Local skiers re-enact Birkebeiner legend


TOM LAWN (far left), son Chris (holding his daughter, Kiersten), and Lori House re-enact the 800-year-old “Birkebeiner” legend at the recent American Birkebeiner cross-country ski race. — Submitted photo TOM LAWN (far left), son Chris (holding his daughter, Kiersten), and Lori House re-enact the 800-year-old “Birkebeiner” legend at the recent American Birkebeiner cross-country ski race. — Submitted photo HAYWARD – For Tom Lawn of Plymouth and his son, Chris, and family friend Lori House, both of Madison, the American Birkebeiner has been a family tradition for many years. This renowned cross country ski race was even more special for them this year.

The trio of cross country skiers re-enacted the 800-year-old legend which inspired the creation of the Birkebeiner. The Birkebeiner celebrated its 40th anniversary Feb. 23 and the re-enactment was part of the event’s program.

The 50-kilometer American Birkebeiner race, which drew many of the top cross country ski racers in the world, started at Cable and finished in Hayward. Tom was participating in his 29th American Birkebeiner and Chris, in his 18th.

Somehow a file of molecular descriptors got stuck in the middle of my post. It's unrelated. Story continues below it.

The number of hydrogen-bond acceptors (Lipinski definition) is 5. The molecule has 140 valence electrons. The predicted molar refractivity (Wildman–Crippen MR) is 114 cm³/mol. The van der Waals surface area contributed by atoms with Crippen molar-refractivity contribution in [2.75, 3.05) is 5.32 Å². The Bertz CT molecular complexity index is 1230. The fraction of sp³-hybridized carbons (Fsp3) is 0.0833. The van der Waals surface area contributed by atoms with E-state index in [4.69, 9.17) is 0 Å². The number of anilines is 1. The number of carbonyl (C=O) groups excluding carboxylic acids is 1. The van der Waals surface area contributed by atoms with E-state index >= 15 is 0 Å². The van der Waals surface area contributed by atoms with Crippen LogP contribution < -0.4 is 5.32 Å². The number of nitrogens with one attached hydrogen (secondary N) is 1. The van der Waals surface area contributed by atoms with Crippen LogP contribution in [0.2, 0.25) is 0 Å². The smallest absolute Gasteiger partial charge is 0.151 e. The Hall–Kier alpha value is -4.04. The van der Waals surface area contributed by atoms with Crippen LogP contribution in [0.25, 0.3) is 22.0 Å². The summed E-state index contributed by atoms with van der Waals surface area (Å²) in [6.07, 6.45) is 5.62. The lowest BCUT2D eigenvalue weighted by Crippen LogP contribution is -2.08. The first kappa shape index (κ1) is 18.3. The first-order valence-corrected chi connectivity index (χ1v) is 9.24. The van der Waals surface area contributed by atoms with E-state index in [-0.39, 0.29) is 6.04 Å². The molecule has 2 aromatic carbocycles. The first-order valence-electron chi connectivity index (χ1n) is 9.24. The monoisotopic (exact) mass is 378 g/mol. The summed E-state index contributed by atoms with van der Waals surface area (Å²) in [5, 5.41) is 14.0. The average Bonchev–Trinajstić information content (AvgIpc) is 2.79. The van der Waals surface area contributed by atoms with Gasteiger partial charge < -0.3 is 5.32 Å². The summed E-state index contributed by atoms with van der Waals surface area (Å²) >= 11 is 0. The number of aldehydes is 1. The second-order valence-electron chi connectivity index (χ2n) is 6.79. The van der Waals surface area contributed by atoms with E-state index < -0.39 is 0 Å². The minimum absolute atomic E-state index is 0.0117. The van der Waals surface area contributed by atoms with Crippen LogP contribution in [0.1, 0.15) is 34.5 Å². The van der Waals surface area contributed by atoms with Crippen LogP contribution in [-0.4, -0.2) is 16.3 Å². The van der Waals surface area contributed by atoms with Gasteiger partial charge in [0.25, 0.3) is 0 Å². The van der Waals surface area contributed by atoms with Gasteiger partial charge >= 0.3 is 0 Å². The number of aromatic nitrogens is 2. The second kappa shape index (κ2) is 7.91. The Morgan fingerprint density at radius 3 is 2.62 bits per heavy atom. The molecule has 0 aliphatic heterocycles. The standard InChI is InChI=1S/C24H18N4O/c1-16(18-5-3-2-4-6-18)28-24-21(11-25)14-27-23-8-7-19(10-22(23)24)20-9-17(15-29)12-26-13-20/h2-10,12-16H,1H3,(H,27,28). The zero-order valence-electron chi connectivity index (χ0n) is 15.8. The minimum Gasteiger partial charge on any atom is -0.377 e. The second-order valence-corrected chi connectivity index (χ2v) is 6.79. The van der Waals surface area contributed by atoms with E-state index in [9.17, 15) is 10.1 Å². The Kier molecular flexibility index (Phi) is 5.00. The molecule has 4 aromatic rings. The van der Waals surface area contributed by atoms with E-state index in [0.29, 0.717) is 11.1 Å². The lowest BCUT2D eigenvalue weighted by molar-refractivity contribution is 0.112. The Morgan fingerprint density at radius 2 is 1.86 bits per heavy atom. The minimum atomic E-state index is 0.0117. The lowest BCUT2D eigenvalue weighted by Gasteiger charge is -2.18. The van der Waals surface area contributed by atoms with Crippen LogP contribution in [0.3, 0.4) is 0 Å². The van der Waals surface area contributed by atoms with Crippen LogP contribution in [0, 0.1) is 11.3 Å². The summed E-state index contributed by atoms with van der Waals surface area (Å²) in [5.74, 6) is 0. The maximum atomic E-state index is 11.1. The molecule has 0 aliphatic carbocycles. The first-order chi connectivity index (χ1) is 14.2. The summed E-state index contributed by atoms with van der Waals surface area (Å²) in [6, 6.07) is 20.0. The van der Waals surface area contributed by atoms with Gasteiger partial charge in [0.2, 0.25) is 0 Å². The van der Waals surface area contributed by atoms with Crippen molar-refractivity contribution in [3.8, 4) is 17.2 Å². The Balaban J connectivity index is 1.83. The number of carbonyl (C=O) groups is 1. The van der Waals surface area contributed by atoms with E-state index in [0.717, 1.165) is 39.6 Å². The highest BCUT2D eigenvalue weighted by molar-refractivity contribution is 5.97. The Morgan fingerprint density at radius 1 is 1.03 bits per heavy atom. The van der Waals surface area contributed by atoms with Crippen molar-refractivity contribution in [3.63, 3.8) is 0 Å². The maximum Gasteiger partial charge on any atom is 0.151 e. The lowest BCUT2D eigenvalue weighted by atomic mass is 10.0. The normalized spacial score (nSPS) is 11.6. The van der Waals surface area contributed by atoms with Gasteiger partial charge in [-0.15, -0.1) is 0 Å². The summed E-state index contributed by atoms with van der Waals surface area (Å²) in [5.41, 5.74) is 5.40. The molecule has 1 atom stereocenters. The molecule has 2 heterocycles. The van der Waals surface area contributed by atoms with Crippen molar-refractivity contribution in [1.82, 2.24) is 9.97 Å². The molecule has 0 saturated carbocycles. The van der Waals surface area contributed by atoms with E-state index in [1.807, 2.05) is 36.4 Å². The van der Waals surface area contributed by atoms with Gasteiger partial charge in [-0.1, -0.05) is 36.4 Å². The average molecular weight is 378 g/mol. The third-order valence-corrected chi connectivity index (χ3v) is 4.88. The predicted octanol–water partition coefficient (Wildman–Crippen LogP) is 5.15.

The trio was chosen to perform the portrayal after winning the 2013 Birkie Warriors & Inga Contest. Tom and Chris portrayed the two Birkie Warriors who rescued Prince Haakon during the Norwegian Civil War in 1206. Lori, a longtime cross country skier, played the role of Queen Inga from Varteig, mother of Prince Haakon and a legendary figure in her own right.

Chris’s daughter, Kiersten, who was born in July, portrayed the baby prince. For the re-enactment finish, they picked up Kiersten as part of the rescue scene.

The Legend says that the Viking Warriors skied the prince and the queen to safety after a trip of over 50 kilometers through Norway’s rugged mountains and forested terrain. The Warriors were called “Birkebeiners” because of the protective birchbark leggings they wore.

The Lawns wore the garb of the original Birkebeiners – layers of wool and cotton, a metal helmet and wooden skis. On Birkie race day, the “Warriors and Inga” left the starting gate with the Elite Wave skiers. The remainder of the 10,000 skiers followed every five minutes in alternating skate and classic wave starts.


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